OIL DISASTER IN SANTA BARBARA!!!
EARTHQUAKE & MELT-DOWN AT DIABLO NEXT?
We talk with BECCA CLAUSSEN and DR. JERRY BROWN of the World Business Academy in Santa Barbara about the latest catastrophe from King CONG (Coal, Oil, Nukes, Gas) as tens of thousands of gallons of oil spill onto pristine California beaches.
For years the region's citizens fought off shore drilling there. Now, exactly what they predicted has happened---a pipeline company has spewed its crude all over the beaches and into the ocean, killing marine life and harming our planet with still more poisons.
Meanwhile, the company's owners go scott-free.
At the same time new revelations about earthquake faults surrounding Diablo Canyon have upped the ante on those shaky reactors' license. Amidst chaos and death, we grow ever closer to shutting that horrific power plant.
Listen how from these two great activists, as we struggle to save the eco-systems without which we cannot survive.
For the third time in a decade, a major fire/explosion has ripped apart a transformer at the Indian Pointreactor complex. News reports have taken great care to emphasize that the accident happened in the “non nuclear” segment of the plant. Ironically, the disaster spewed more than 15,000 gallons of oil into the Hudson River, infecting it with a toxic sheen that carried downstream for miles. Entergy, the nuke’s owner, denies there were PCBs in this transformer. It also denies numerous studies showing serious radioactive health impacts on people throughout the region. You can choose whether you want to believe the company in either case. But PCBs were definitely spread by the last IP transformer fire. They re-poisoned a precious liquid lifeline where activists have spent decades dealing with PCBs previously dumped in by General Electric, which designed the reactors at Fukushima. Meanwhile, as always, the nuclear industry hit the automatic play button to assure us all that there was “no danger” to the public and “no harmful release” of radiation. But what do we really know about what happened and could have happened this time around? At an integrated system like a reactor complex, are there really any significant components whose impacts are totally removed from the ability to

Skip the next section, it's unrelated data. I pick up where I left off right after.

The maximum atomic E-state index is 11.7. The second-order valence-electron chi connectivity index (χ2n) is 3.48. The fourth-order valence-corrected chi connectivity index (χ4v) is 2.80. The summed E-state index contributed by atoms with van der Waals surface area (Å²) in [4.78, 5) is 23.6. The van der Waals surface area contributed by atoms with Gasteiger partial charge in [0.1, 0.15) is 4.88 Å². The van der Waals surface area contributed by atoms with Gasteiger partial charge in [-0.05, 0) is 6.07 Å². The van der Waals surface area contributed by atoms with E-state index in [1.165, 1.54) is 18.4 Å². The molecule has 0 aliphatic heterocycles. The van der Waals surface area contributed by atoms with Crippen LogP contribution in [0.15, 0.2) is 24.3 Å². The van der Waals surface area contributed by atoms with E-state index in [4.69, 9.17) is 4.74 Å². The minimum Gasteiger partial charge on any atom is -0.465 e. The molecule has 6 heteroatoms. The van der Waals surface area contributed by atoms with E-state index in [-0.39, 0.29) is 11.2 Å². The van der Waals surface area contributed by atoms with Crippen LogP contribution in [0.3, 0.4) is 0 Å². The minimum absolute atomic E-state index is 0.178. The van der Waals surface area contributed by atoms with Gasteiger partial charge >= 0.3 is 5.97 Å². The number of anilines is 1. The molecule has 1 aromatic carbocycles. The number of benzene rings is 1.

In what is being described as “smoking gun evidence” of Chevron’s complete guilt and corruption in the case of an oil spill in the Ecuadorian Amazon, internal videos leaked to an environmental watchdog show company technicians finding and then mocking the extensive oil contamination in areas that the oil giant told courts had been restored. A Chevron whistleblower reportedly sent “dozens of DVDs” to U.S.-based Amazon Watch with a handwritten note stating: “I hope this is useful for you in your trial against Texaco/Chevron. [signed] A Friend from Chevron.” The videos were all titled “pre-inspection” with dates and places of the former oil production sites where judicially-supervised inspections were set to take place. The footage was recorded by Chevron during an earlier visit to the site to determine where clean samples could be taken. According to Amazon Watch’s description of the tapes: Chevron employees and consultants can be heard joking about clearly visible pollution in soil samples being pulled out of the ground from waste pits that Chevron testified before both U.S. and Ecuadorian courts had been remediated in the mid-1990s. In a March 2005 video, a Chevron employee, named Rene, taunts a company consultant, named Dave, at well site Shushufindi 21: